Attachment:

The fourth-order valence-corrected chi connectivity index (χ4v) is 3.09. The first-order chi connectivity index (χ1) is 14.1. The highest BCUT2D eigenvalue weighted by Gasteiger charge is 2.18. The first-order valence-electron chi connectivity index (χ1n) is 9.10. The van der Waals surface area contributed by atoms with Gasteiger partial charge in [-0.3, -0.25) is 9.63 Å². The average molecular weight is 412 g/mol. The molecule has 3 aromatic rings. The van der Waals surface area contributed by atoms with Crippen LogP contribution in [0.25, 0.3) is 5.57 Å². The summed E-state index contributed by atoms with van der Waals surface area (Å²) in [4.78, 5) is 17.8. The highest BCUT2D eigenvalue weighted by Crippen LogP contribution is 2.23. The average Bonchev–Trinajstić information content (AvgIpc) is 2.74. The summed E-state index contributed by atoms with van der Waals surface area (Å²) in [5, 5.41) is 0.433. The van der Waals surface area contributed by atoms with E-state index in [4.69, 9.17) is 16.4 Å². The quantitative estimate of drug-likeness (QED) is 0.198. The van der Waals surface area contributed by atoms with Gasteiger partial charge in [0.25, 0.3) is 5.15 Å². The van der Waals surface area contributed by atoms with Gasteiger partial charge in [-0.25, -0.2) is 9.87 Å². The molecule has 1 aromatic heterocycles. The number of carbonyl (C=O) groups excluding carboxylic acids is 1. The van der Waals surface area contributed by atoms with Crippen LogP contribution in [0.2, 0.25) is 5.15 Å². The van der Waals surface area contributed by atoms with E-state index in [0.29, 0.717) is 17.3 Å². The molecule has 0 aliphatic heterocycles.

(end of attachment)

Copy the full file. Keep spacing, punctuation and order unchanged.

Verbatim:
The fourth-order valence-corrected chi connectivity index (χ4v) is 3.09. The first-order chi connectivity index (χ1) is 14.1. The highest BCUT2D eigenvalue weighted by Gasteiger charge is 2.18. The first-order valence-electron chi connectivity index (χ1n) is 9.10. The van der Waals surface area contributed by atoms with Gasteiger partial charge in [-0.3, -0.25) is 9.63 Å². The average molecular weight is 412 g/mol. The molecule has 3 aromatic rings. The van der Waals surface area contributed by atoms with Crippen LogP contribution in [0.25, 0.3) is 5.57 Å². The summed E-state index contributed by atoms with van der Waals surface area (Å²) in [4.78, 5) is 17.8. The highest BCUT2D eigenvalue weighted by Crippen LogP contribution is 2.23. The average Bonchev–Trinajstić information content (AvgIpc) is 2.74. The summed E-state index contributed by atoms with van der Waals surface area (Å²) in [5, 5.41) is 0.433. The van der Waals surface area contributed by atoms with E-state index in [4.69, 9.17) is 16.4 Å². The quantitative estimate of drug-likeness (QED) is 0.198. The van der Waals surface area contributed by atoms with Gasteiger partial charge in [0.25, 0.3) is 5.15 Å². The van der Waals surface area contributed by atoms with Gasteiger partial charge in [-0.25, -0.2) is 9.87 Å². The molecule has 1 aromatic heterocycles. The number of carbonyl (C=O) groups excluding carboxylic acids is 1. The van der Waals surface area contributed by atoms with Crippen LogP contribution in [0.2, 0.25) is 5.15 Å². The van der Waals surface area contributed by atoms with E-state index in [0.29, 0.717) is 17.3 Å². The molecule has 0 aliphatic heterocycles.